Rising above the plains of the Serengeti, the Ngorongoro Conservation Area is a vast, UNESCO-listed protected area that includes the important archaeological site of Olduvai Gorge and its main attraction, the Ngorongoro Crater. Once the site of an active volcano, the crater was formed about two million years ago when its cone collapsed on itself. Today the crater floor, supplied with permanent water and ringed with towering forested sides, serves as a natural cradle for an astounding abundance of wildlife. With an incredible width of 12 miles (20km) and a depth of 2,001ft (610m), the crater is the largest caldera in the world and is home to tens of thousands of animals, including rhino, buffalo, and large herds of zebra and wildebeest. There are also dense concentrations of predators attracted by the large variety of grazers, and prides of lion with magnificent black-maned males are one of the highlights.
Rising 19,341ft (5,895m) above the African plains, the magnificent solitary peak of Mount Kilimanjaro is the dominant feature of this national park. The lush rainforest on its lower slopes is home to a number of animals including elephant, buffalo, rhino, monkey, and leopard. Its dormant volcano is remarkable in many ways, not only for its snow-covered peaks and glaciers rising out of a humid equatorial jungle, but also because it is the highest freestanding mountain in the world, a huge cone unattached to a mountain range, and Africa's highest peak. Its magnetism has attracted researchers, mountaineers, and adventurers for years. It is the only mountain of its size that can be scaled by inexperienced hikers, although altitude sickness is common and can be fatal. There are six different routes of varying degrees of difficulty, but the easiest and most popular way to reach the summit is on the Marangu Trail, which takes about five days, with nights spent in huts along the way.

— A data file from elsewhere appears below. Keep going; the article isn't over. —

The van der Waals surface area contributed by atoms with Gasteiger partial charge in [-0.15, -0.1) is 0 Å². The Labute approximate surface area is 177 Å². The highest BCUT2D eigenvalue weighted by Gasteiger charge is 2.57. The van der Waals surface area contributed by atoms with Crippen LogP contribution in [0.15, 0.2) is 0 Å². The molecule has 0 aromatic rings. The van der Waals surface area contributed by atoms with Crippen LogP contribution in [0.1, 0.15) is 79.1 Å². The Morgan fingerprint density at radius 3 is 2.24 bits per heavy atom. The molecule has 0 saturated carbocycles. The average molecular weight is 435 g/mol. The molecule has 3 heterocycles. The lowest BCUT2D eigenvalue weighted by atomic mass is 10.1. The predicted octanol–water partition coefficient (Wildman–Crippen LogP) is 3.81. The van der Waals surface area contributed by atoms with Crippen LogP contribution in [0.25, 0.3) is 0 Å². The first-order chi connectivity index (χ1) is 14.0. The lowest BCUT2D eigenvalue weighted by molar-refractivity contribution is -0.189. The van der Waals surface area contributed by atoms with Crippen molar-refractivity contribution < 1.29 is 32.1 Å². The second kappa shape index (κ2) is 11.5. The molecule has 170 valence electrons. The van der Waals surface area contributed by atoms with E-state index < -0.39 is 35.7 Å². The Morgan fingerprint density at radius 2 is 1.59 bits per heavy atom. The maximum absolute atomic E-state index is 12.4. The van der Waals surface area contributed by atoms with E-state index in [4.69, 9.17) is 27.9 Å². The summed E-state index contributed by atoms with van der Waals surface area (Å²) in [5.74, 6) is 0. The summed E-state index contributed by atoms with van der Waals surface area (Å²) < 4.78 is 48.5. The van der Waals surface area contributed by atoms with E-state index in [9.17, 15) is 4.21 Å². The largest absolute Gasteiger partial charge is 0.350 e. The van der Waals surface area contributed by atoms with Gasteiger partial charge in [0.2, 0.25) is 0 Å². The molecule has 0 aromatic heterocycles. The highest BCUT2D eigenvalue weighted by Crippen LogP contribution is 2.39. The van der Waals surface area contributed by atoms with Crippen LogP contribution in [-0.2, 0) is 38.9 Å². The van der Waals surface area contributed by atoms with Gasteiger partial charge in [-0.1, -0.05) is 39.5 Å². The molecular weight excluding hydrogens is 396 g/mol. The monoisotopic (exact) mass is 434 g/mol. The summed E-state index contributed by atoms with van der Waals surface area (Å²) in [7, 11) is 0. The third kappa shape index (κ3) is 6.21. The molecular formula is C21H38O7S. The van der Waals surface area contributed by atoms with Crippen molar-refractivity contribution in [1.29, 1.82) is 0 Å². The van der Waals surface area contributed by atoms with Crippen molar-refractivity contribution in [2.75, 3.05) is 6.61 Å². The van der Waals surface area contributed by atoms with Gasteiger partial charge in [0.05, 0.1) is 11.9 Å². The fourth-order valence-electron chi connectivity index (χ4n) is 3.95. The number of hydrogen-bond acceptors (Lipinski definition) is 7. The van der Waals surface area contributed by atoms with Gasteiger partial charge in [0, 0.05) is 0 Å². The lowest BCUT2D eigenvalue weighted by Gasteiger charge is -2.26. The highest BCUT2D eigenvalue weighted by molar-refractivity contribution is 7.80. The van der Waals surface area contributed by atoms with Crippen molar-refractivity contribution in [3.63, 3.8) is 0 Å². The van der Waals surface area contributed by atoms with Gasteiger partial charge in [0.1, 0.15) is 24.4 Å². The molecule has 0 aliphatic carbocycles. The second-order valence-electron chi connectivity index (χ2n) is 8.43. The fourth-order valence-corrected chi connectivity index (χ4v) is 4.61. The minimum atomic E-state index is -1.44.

Said to be the most biodiverse national park in Tanzania, Udzungwa Mountains National Park is less a magnet for game viewing than for hiking. A network of forest trails crisscrosses the peaks and offers treks to hidden waterfalls and majestic vistas. A popular hike is the half-day trip to Sanje Waterfall, while the two-day hike along Mwanihana Trail provides panoramic views of the surrounding valleys. Visitors can also hike to cultural and historical sites such as the Mwanaruvele and Magombereka Caves. While Udzungwa Mountains National Park isn't known for its game, there are still plenty of exotic animals to spot, including birds, mammals, reptiles, amphibians, butterfly, and other creatures. The Iringa Red Colobus Monkey, and the Sanje-Crested Mangebay, both found only in Tanzania, can be spotted in the park.